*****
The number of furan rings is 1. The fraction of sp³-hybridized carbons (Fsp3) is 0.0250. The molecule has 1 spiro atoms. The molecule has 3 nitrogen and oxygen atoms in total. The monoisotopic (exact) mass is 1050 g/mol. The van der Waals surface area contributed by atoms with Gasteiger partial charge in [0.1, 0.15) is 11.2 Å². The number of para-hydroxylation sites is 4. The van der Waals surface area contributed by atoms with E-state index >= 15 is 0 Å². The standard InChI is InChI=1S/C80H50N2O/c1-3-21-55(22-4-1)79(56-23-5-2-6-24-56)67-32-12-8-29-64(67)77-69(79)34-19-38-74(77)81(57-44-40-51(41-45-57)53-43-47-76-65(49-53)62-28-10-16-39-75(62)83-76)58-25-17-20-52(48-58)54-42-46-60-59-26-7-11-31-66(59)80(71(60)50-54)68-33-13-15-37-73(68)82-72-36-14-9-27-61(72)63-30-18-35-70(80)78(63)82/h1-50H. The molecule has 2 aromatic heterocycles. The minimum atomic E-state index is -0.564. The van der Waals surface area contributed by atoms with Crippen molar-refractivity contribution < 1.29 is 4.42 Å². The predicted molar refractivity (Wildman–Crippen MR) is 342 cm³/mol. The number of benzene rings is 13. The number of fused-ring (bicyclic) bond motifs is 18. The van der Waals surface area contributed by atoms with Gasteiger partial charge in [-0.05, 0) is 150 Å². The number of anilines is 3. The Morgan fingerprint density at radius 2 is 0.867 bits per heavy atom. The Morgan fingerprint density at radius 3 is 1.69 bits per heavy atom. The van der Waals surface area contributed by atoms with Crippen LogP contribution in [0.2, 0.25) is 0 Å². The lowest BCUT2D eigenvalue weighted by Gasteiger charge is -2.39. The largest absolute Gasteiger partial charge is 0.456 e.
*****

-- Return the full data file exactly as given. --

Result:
The number of furan rings is 1. The fraction of sp³-hybridized carbons (Fsp3) is 0.0250. The molecule has 1 spiro atoms. The molecule has 3 nitrogen and oxygen atoms in total. The monoisotopic (exact) mass is 1050 g/mol. The van der Waals surface area contributed by atoms with Gasteiger partial charge in [0.1, 0.15) is 11.2 Å². The number of para-hydroxylation sites is 4. The van der Waals surface area contributed by atoms with E-state index >= 15 is 0 Å². The standard InChI is InChI=1S/C80H50N2O/c1-3-21-55(22-4-1)79(56-23-5-2-6-24-56)67-32-12-8-29-64(67)77-69(79)34-19-38-74(77)81(57-44-40-51(41-45-57)53-43-47-76-65(49-53)62-28-10-16-39-75(62)83-76)58-25-17-20-52(48-58)54-42-46-60-59-26-7-11-31-66(59)80(71(60)50-54)68-33-13-15-37-73(68)82-72-36-14-9-27-61(72)63-30-18-35-70(80)78(63)82/h1-50H. The molecule has 2 aromatic heterocycles. The minimum atomic E-state index is -0.564. The van der Waals surface area contributed by atoms with Crippen molar-refractivity contribution < 1.29 is 4.42 Å². The predicted molar refractivity (Wildman–Crippen MR) is 342 cm³/mol. The number of benzene rings is 13. The number of fused-ring (bicyclic) bond motifs is 18. The van der Waals surface area contributed by atoms with Gasteiger partial charge in [-0.05, 0) is 150 Å². The number of anilines is 3. The Morgan fingerprint density at radius 2 is 0.867 bits per heavy atom. The Morgan fingerprint density at radius 3 is 1.69 bits per heavy atom. The van der Waals surface area contributed by atoms with Crippen LogP contribution in [0.2, 0.25) is 0 Å². The lowest BCUT2D eigenvalue weighted by Gasteiger charge is -2.39. The largest absolute Gasteiger partial charge is 0.456 e.